Students switch on to elections

00:00, Jul 29 2014
Talking politics: Awatapu College year 10 students Karl Werner, Helen Liu and Andrew Hills, all 14, are taking part in a mock election at school aimed at raising students’ awareness of politics.

There's no political apathy among a trio of 14-year-olds at Awatapu College.

Year 10 students Helen Liu, Andrew Hills and Karl Werner are clued up on politics and just how this year's general election will work, even if they can't cast an official vote for four more years.

Awatapu is one of more than 300 schools throughout New Zealand taking part in the Electoral Commission's Kids Voting programme this year.

The Palmerston North school will run a mock election where students from year 9 through to year 13 will vote for parties and candidates contesting this year's general election. The students are then able to compare the results of their classrooms' election with the real results.

Helen, Andrew and Karl may still be making up their minds about which policies stand out, which politicians they favour or which party would earn their vote, but the students shared a common view that New Zealand's democracy was important and more young people needed to engage with politics.

"It makes you appreciate the right to vote more. It seems pretty standard when you're growing up that voting is just a thing that happens, but when you compare it to some other countries you realise it's actually a privilege," Karl said.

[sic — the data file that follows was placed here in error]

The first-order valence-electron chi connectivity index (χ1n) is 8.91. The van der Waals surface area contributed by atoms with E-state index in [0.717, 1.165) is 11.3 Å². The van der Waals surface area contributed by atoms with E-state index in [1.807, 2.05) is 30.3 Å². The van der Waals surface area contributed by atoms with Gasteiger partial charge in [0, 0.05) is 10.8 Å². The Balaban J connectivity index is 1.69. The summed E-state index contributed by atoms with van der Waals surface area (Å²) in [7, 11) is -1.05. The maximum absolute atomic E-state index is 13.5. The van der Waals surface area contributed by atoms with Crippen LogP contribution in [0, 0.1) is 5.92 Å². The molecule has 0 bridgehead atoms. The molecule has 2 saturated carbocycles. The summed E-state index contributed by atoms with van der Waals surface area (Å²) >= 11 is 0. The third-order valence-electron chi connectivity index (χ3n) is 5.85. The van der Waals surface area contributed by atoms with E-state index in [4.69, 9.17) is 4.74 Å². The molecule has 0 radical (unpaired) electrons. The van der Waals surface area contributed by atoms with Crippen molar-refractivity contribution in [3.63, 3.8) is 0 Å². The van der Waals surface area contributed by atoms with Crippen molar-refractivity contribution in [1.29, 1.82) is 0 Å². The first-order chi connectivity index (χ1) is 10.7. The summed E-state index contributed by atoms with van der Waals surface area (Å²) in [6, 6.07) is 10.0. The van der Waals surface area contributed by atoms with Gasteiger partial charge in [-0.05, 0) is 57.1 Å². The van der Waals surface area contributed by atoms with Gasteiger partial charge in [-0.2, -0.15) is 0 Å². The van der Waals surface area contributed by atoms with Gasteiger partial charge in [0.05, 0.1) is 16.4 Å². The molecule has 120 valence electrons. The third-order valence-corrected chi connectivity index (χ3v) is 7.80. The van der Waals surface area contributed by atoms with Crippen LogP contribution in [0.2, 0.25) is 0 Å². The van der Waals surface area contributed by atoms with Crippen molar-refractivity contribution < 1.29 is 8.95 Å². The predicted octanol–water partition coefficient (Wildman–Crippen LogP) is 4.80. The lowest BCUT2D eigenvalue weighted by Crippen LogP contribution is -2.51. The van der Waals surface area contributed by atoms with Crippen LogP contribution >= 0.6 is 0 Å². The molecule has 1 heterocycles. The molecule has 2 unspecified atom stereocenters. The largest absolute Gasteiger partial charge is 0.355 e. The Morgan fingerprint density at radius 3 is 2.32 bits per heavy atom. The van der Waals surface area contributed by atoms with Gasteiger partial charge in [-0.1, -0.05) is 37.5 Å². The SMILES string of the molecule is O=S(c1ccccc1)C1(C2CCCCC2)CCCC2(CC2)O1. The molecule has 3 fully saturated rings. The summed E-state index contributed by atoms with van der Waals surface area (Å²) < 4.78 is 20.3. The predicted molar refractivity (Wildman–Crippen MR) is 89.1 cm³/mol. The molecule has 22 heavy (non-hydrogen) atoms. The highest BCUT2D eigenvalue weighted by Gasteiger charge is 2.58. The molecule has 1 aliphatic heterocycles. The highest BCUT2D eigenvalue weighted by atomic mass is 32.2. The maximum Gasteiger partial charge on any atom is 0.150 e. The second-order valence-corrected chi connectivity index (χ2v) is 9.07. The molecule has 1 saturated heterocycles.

"It's good we're shown these things so the future of New Zealand is informed."

Helen said her understanding of politics, the voting processes and government had grown tenfold this year and she would be voting when she was old enough.

Andrew said he would be considering his vote carefully after learning more about the inner workings of Parliament.

Social studies teacher Rachel Anderson said students were discussing human rights, countries' voting differences and government systems, New Zealand's Parliament and September's election.

"It's just raising political awareness and getting them to think for themselves about who might offer the best policies," she said.

"I don't think we give teenagers enough credit sometimes for being more aware than they let on."

Chief electoral officer Robert Peden said the mock voting was good preparation.

"It gives students the chance to take part in an election with real parties, real candidates, and real issues, and will help them grow up to become the active, engaged citizens we all want them to be."

Manawatu Standard